2.) Relationships. Sometimes interpersonal drama (I wish it were only the case with teenagers!) makes kids not want to come. There may be something more than “I just want to stay home.” Now you can apply the gospel to their relationships: forgiveness, peacemaking, truth telling, etc….I once heard an adult describe coming to church as “doing a dance.” This woman didn’t get the gospel. Even though the church was less than healthy, staying home allowed her to not apply the gospel to her situation. Perhaps she was right or perhaps it was simply her perception, but the gospel which tells her she is now in right relationship with God frees her up to not care what others thought of her dress.
3.) We want our kids to sense a “need” to come to church. Not that Jesus will like us more, but because we are dissatisfied with the substitute mini-saviors. Tell them, “Daddy needs to hear about Jesus big time. He desperately needs to hear about grace so that the mini-saviors begin to lose their appeal.” They’ll begin to see it’s not an obligation but a need.
4.) We also want them to want to come to church. Tell them, “Daddy wants to hear more about Jesus big time. In light of what He’s done, is doing, will do, I want to hear about Him and be among His people.” Tell them-if it is true-that Sunday morning is the high point of the week and that you hate to miss. Let them see and hear not only your need but your desire. They’ll begin to see it’s not an obligation but a delight.
In conclusion-which I know is not how you should conclude anything (but this was a bit of ‘stream of consciousness writing so I felt it necessary), don’t fall into the easy route of saying, “OK, you can stay at home,” or “You’re coming with us.”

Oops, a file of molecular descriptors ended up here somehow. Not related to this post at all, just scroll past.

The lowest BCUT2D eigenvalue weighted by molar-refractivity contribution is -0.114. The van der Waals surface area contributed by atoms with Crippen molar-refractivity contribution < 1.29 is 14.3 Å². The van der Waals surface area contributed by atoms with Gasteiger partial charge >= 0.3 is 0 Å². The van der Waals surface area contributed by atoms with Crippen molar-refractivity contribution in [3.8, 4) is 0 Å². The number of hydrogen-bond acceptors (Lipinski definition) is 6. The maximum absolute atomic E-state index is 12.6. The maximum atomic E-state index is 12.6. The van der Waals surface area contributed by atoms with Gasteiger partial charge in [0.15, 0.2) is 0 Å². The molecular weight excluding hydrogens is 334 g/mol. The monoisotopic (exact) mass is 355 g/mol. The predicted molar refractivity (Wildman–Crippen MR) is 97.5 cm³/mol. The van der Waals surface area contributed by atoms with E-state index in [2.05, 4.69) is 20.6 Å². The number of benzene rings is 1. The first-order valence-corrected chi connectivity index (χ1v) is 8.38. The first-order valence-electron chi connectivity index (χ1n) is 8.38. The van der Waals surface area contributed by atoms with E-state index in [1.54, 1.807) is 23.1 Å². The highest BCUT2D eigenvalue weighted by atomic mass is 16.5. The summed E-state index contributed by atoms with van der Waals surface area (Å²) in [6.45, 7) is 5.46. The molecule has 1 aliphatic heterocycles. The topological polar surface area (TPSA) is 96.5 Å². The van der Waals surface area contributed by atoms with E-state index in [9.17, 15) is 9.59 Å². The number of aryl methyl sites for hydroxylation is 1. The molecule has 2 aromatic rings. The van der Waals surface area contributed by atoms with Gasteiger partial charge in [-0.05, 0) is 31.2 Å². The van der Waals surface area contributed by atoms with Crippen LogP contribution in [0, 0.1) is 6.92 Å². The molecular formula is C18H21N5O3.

Simply taking your kids to church every Sunday is not “doing all that we could do as parents.” When they don’t want to come, take pains to understand why. You will have ample opportunities to point them to Jesus, both to his commands and His promises. But you’ll miss out if you don’t take the time to ask the simply question, “Why not?”

Who me, a slave? We just may be a slave to sports

Slavery is now regularly in the news and it should be because it is prevalent in many parts of the world. But in contrast, slavery to sin is present in all parts of the world and often gets very little attention. Even in the church. When Jesus mentioned to the Jews of his day that they were in fact slaves, they pretty much commented the way a third grader would if you told him he was stupid or ugly or fat: no, you’re the one that is a slave, and have a demon to boot! Read it. It’s kind of comical (John 8:31-47)
Seriously, the Jews claimed that the they were free and slaves to no one. Yet Jesus reminded them that anyone who sins is a slave to sin until he/she is ransomed from that slavery and made alive (Ephesians 2:1-5; Colossians 2:13). 
Christians often make the same mistake of thinking “who me?” and that we can’t be enslaved. Well,  probably a better way to understand it is that Christians choose slavery over freedom more often than we think. While we are free and don’t HAVE to sin, Paul still tells Christians in his letter to the Galatians 5:1 “For freedom Christ has set us free; stand firm therefore, and do not submit again to a yoke of slavery.”
To not go back to a yoke of slavery involves an intentional, conscious, everyday choice. It involves asking the questions do I have to do this activity, “religious” or “un-religious” in order to live, have worth, find meaning? Is this activity, behavior, or belief consistent with God’s design or mission for me or my family’s life?  
These questions deal with the real heart issue and avoid falling into legalism, a judgmental spirit, or saying THIS IS WHAT ALL CHRISTIANS MUST DO in regards to _______.
For instance, let me pick on our kids athletics for a bit (I’m about to enter that world of organized sports for first time as my almost 4 yr old starts soccer in a week) since that is a huge suburban idol? As I drive to Sunday youth group and notice little kids practicing T-Ball, I wonder, what should my response as a Christian parent be when my kid is that age? I can remember the days of the “Atheist softball league” (as I called it) that we would drive by on the way to church as a kid. Now, Sunday sports are more mainstream in our churches. It wouldn’t surprise me to see Christians playing in the “Atheist softball league” anymore. Why not? It’s offered then, and fits into our schedules?